Chain Link Fence Installation Tips
In suburban areas one of the most effective methods to define your property boundaries, keep your pets in place, and meet local code regulations regarding an in ground pool is installing a fence. A chain link fence is an effective and relatively inexpensive solution. In addition, since it has an open weave design as compared to solid fences it gives you the opportunity to see beyond your property line. In the event that seeing through the fence is not an objective, foundation plantings along the inside of the fence can act just as effectively as a solid type of barrier.
Installing a fence is not difficult. It just takes some time, some effort, some muscle, and some careful planning so that the job comes out right. One of the first steps is to decide on the type of chain link fence you want. There’s hot dipped galvanized which is the type you see typically around schoolyards and factories, and then there’s the vinyl covered that typically is green or black so that it adds a bit of aesthetics and takes the commercial or institutional look away. Once you know the type of fence that you want the next step is to clearly define your boundaries. If you have a survey this is most helpful, without a survey it’s really a risky situation to install the fence. There are two reasons for this, the first is that you might encroach on a neighbor’s property which in any suburban area would be a serious issue. The second is that by not putting the fence at the extreme borders of your property you could give a neighbor the opportunity to claim adverse possession and actually, through perfectly legal means without paying a cent, assume possession of a proportion of your property.
OK you’ve got your property boundaries clearly defined and hopefully you’ve discussed this with your neighbor and have complete agreement. The next step is to run a string line from point to point. And then 6 inches in from this string line on your property you’re going to make the markings where the line and corner posts will go. Here again you need a tape measure. Typically, you want to space a post every eight feet. Measure eight feet from the corner and mark your first post six inches in from the line. Continue down the line so all the posts have been marked. If you’re lucky or have good planning, you can actually end up with a fence that is just multiples of eight foot sections. This is usually not always the case.
Now we get to the point where we need to install our posts. We’re going to have a fence that’s going to be four feet high and we’ll be using six foot posts typically two inch diameter aluminum or galvanized steel. Needless to say, the corner post must be installed and stabilized to a greater degree of strength than the line posts. For the corner post you’re going to use a post hole digger and make a hole 10 inches in diameter and it’s going to be 2 feet 6 inches deep. For the line posts you’re going to make your holes 6 inches in diameter and once again two feet six inches deep. The one thing you want to be careful not to do is to have the concrete that you’re going to use to anchor the post in place encroach on your neighbor’s property. The neighbors might be your best friends now, but you never know what happens years down the road. Now that we know how we’re making our holes for our line posts and corner posts, and we’ve made all the necessary holes, put 6 inches of gravel in the bottom of each hole. Ideally you would use number two or number one size gravel. This will stabilize the bottom of the post and the concrete. The next step is to set the posts in place and stabilize them vertically until the concrete sets. You should use high strength concrete with gravel aggregate. You can buy this at Lowes or Home Depot as pre-mixed Sakreet and you only have to add water. Place your post in the hole and now pour the mixed concrete into the hole up to ground level and set the post vertical along 2 axii to ensure that the post is perfectly vertical. You can use a corner leveling device that will level it. However, the best way is the old-fashioned way and this is to use a plumb bob on two sides of the post opposed at 90 degrees. Once the string of the plumb bob is parallel to the post on both axii you will have a perfectly vertical post. Now you need to stabilize it so it doesn’t move. To do this make a two cross fixture of wood the size of the wood doesn’t matter the only thing that matters is that you have two pieces of wood running at 90 degrees to two other pieces of wood and the square hole in the middle is exactly the size of the post. Put this around the post and stake it in place holding the post vertical. You need to do this for each post until the concrete properly sets.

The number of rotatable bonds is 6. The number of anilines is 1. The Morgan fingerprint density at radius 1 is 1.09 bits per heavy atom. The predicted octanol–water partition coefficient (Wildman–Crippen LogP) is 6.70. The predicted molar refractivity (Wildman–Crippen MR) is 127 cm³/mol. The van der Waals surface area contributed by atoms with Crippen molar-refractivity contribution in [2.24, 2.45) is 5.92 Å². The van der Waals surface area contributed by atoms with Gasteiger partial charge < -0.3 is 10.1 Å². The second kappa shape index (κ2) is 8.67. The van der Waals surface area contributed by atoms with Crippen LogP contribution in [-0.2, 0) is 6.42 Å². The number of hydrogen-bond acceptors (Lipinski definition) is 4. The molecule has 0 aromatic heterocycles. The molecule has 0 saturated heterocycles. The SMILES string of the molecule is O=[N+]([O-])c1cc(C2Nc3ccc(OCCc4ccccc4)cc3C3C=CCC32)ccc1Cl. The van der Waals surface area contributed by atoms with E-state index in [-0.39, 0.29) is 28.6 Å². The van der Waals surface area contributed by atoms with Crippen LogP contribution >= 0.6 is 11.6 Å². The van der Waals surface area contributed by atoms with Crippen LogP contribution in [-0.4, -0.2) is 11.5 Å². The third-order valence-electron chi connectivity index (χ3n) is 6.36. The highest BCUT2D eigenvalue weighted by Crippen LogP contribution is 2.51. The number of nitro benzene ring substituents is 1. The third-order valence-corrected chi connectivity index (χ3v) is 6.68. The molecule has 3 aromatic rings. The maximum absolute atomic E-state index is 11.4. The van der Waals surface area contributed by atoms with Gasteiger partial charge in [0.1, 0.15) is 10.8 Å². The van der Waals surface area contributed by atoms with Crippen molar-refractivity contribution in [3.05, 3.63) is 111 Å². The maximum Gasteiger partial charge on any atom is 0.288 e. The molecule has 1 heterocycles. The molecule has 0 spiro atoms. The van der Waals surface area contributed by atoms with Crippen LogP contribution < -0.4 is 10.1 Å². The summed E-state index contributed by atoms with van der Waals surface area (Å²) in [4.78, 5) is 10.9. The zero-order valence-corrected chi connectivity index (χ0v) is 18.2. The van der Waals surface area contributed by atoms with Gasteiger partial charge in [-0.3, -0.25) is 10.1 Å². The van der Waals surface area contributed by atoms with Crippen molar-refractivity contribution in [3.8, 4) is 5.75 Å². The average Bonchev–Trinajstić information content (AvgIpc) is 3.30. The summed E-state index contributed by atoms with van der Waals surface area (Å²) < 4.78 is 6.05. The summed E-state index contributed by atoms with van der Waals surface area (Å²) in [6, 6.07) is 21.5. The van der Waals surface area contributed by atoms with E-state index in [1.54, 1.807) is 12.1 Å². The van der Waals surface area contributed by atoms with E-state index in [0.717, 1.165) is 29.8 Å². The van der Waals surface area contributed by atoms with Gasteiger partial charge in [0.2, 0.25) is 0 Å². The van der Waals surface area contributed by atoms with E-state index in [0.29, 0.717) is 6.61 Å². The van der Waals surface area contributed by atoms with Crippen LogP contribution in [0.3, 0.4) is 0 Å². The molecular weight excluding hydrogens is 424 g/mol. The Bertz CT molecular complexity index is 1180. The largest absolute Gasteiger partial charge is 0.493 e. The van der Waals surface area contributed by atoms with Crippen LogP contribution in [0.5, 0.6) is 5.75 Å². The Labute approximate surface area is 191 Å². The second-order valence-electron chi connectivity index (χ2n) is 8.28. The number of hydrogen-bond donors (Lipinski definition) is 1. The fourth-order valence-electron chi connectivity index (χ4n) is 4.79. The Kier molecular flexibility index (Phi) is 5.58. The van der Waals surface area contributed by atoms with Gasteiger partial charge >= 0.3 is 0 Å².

Now that you have your posts set in place and they’re all exactly the same height it’s time to begin to lay up your fencing. At each corner or terminal post you’ll need to install three tension bands with the flat side of the band facing the inside of your property line. In addition, you’ll need to install one rail cap socket on each terminal post. On all of the line posts you’ll need to have a loop cap installed. Next step is to layout the fencing (of course you’re going to need an extra set of hands to do this) and put a tension bar through one end of the fence and now engage the tension bands around the tension bar at that end. This will hold and support the fence in its vertical position when all three of the tension bands have been engaged. Now it’s time to install your top rail. One end gets locked into the socket on the corner post and then it gets fed through each of the loop caps on the line posts and at the other end gets fed into the other socket of the other terminal cap. You may have to use a pipe cutter to cut the top rail to the correct length. Now it’s time to actually hang the fence. To do this use the aluminum ties and support the fence along the top rail loosely along its entire length making sure to only hang it towards the middle of each section as this is going to tense and move a little bit. Now you need another tension rod at the other end a come along to apply tension to the fence. The best way to do this is to back a car or a truck up to one of the corner posts put it about eight or ten feet away and attach the cable come along to the bumper better yet to the trailer hitch on the vehicle. Using a corresponding tension bar and the cable come along apply tension until the fence is taut. One of the things you’re going to find is that the length of the roll of fencing does not match the length of your fence line. In all probability it’s going to be too long. In order to adjust the length. You’re going to need a pair of bolt cutters the 12 inch or 14 inch size would do the job well. You can use these to cut the fence to exactly the correct length and then install the tension bar so you can use your cable come along to pull it taut and hold it in place with the tension clips. There are several brands of bolt cutters but the ones we like are made by Tech Team https://techteamproducts.com/ sold under the brand Tech and these bolt cutters come in 12 inch model https://www.amazon.com/Cutter-Compound-Action-Cable-Comfortable/dp/B079T9YMV8/ref=sr_1_4?ie=UTF8&qid=1544568105&sr=8-4&keywords=tech+bolt+cutter and also a 14 inch modelhttps://www.amazon.com/Tech-Cutter-Compound-Action-Comfortable/dp/B07JNCFRKL/ref=sr_1_4?ie=UTF8&qid=1550153980&sr=8-4&keywords=tech+14%22+bolt+cutter. These are excellent tools with tempered steel cutting jaws that will quickly and effectively cut through the fence wire. OK now the fences tensed it’s time to engage the tension bands at the end where you have your come along. Now you can go about securing the fence to the top rail and the line posts using the aluminum ties and your job is complete. Along this fence line it’s simply a matter of repeating the process along the other fence lines and your job is done.